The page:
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Re: [Nmh-workers] Environment variables - with or without $?

From: Robert Elz
Subject: Re: [Nmh-workers] Environment variables - with or without $?
Date: Fri, 24 Mar 2017 04:24:39 +0700

    Date:        Thu, 23 Mar 2017 13:46:57 -0400
    From:        address@hidden
    Message-ID:  <address@hidden>

  | Some shells will auto-export certain recognized shell variable such
  | as $TERM or $PATH or $HOME and export the value as an environment variable

That is not the way it works.   The shell exports any variable marked
for export (using the "export" command).   Variables that the shell
imports from the environment are marked for export automatically.

If you want to verify this just
        unset TERM  ; # delete TERM from the shell completely
        TERM=xterm      ;  # create a new variable called TERM (any value you 
        env | grep TERM
you'll see that the new TERM variable, which was not imported from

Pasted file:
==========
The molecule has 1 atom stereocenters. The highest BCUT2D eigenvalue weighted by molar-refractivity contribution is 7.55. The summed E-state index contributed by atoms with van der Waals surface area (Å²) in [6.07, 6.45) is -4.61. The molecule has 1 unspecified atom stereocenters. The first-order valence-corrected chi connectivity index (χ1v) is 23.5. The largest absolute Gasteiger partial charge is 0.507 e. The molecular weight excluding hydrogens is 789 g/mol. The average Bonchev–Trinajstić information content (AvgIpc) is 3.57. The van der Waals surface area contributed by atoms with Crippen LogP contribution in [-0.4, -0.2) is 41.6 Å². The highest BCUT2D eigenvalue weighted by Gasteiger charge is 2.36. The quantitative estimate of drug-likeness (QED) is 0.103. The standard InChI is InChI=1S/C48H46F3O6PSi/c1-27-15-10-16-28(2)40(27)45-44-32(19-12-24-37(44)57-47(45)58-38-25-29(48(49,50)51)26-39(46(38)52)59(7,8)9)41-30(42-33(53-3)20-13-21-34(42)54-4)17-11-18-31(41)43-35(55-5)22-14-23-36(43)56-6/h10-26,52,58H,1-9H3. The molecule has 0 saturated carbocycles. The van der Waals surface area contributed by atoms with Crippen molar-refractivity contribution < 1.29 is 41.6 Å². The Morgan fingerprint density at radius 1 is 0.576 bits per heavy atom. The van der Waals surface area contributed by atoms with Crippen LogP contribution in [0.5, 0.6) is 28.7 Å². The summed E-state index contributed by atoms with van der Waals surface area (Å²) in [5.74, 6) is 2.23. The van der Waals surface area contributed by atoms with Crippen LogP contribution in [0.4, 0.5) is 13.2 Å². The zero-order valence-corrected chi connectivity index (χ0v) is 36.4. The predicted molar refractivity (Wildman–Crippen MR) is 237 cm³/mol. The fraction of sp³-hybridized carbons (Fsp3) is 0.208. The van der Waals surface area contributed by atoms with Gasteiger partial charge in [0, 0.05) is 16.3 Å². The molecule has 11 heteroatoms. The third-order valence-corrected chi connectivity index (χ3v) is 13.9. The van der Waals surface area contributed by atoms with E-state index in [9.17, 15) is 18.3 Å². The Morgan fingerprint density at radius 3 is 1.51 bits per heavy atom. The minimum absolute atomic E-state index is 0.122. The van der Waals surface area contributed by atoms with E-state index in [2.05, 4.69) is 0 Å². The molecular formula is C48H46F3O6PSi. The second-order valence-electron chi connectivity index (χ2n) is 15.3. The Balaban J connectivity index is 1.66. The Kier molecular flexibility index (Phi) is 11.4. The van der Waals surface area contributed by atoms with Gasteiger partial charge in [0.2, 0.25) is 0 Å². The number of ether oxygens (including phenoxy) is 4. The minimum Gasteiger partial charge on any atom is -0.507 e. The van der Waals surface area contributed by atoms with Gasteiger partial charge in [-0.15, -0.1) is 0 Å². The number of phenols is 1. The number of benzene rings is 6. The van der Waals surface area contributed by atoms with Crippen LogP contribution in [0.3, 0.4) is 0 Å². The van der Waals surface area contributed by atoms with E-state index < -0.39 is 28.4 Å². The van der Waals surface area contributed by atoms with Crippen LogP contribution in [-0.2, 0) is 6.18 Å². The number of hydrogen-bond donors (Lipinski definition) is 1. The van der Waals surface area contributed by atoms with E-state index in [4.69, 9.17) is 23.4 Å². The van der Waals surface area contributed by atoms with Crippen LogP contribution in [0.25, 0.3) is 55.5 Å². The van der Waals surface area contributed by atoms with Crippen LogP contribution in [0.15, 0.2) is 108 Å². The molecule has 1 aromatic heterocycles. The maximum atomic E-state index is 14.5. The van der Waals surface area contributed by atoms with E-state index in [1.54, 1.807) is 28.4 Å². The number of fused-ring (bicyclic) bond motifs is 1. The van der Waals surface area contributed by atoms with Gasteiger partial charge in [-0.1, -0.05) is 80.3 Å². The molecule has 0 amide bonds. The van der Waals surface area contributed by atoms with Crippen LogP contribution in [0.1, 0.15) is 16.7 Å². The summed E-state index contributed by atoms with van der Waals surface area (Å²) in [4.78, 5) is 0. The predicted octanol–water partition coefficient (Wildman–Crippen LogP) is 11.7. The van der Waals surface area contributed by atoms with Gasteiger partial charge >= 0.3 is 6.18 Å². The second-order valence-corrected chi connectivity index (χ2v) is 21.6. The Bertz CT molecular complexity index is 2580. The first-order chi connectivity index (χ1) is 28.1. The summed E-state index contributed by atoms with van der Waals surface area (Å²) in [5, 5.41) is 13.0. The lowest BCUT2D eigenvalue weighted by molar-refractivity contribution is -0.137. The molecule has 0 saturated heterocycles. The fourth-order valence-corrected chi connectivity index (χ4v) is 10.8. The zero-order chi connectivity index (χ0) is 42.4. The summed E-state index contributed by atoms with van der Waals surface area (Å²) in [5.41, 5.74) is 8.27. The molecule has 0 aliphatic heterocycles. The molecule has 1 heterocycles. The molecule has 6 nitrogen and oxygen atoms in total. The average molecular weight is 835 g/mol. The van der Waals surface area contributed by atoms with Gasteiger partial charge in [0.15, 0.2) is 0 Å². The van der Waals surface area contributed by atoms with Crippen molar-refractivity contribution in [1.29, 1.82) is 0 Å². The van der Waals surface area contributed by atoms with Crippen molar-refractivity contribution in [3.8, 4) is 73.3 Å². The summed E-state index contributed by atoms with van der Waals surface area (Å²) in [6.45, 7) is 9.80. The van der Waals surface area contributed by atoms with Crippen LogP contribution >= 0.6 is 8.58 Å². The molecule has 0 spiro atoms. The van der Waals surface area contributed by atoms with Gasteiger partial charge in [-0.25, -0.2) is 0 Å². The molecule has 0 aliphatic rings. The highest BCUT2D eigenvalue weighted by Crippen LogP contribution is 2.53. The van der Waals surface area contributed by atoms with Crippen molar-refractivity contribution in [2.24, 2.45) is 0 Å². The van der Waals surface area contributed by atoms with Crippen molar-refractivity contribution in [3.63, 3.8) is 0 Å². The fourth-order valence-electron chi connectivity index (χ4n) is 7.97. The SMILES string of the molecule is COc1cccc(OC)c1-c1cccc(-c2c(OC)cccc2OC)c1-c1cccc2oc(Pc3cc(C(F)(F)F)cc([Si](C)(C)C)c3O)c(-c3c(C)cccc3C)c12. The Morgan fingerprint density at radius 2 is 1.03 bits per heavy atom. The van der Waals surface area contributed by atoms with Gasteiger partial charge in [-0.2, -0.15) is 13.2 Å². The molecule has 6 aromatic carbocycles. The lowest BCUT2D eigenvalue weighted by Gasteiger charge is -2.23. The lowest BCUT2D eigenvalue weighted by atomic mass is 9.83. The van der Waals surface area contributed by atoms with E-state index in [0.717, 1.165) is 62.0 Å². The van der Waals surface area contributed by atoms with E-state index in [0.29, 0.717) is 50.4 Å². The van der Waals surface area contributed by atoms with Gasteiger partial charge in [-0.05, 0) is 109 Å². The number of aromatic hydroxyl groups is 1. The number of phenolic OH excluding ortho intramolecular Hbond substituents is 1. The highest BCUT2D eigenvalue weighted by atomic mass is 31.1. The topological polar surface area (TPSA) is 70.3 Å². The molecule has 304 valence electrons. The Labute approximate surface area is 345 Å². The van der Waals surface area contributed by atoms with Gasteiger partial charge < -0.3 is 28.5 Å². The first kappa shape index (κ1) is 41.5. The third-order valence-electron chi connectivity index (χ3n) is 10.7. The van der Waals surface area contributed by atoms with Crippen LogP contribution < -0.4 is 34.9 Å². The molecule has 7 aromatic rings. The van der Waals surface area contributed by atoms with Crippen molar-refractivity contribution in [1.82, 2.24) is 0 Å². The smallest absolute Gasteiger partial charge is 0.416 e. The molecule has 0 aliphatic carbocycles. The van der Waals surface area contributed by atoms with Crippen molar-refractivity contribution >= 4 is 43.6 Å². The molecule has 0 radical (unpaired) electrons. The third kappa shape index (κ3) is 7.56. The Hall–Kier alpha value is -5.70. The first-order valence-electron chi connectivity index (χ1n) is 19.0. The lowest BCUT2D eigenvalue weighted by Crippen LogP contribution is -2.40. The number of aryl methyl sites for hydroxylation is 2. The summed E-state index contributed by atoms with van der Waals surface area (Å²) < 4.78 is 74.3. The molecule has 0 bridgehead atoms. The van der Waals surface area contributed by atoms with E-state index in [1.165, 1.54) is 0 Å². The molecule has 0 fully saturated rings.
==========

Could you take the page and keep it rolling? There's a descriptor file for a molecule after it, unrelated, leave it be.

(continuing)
the environment, and which hasn't been marked for export, is not exported)

You can try that with any of what you consider "recognised" variables.

So anything which came from the environment when the shell starts is
automatically exported to sub-processes, as is anything added using "export"
and also any variable set in "assignment words" preceding the command:
        X=foo command
sets X, and exports it, for command only (provided command is a real
binary, if it is a sh function different rules apply, for no good reason
at all.)

And as to "$FOO" from a later message - there is a strict syntax for
shell variable names - they start with a letter or underscore, and are
entirely letters, digits, and underscores (if you treat underscore as
a letter, that is basicly a fortran variable name...)   The syntax is
required or the shell parser would not work as it should.

You can stick anything you like in the environment, but strictly the
shell should not treat it as a variable unless it is of the form "name=..."
(where 'name' is a valid shell variable name.)

Bash lets you get away with all kinds of cruft (but probably not a
variable that starts with a '$'), but you should not rely upon any of that.


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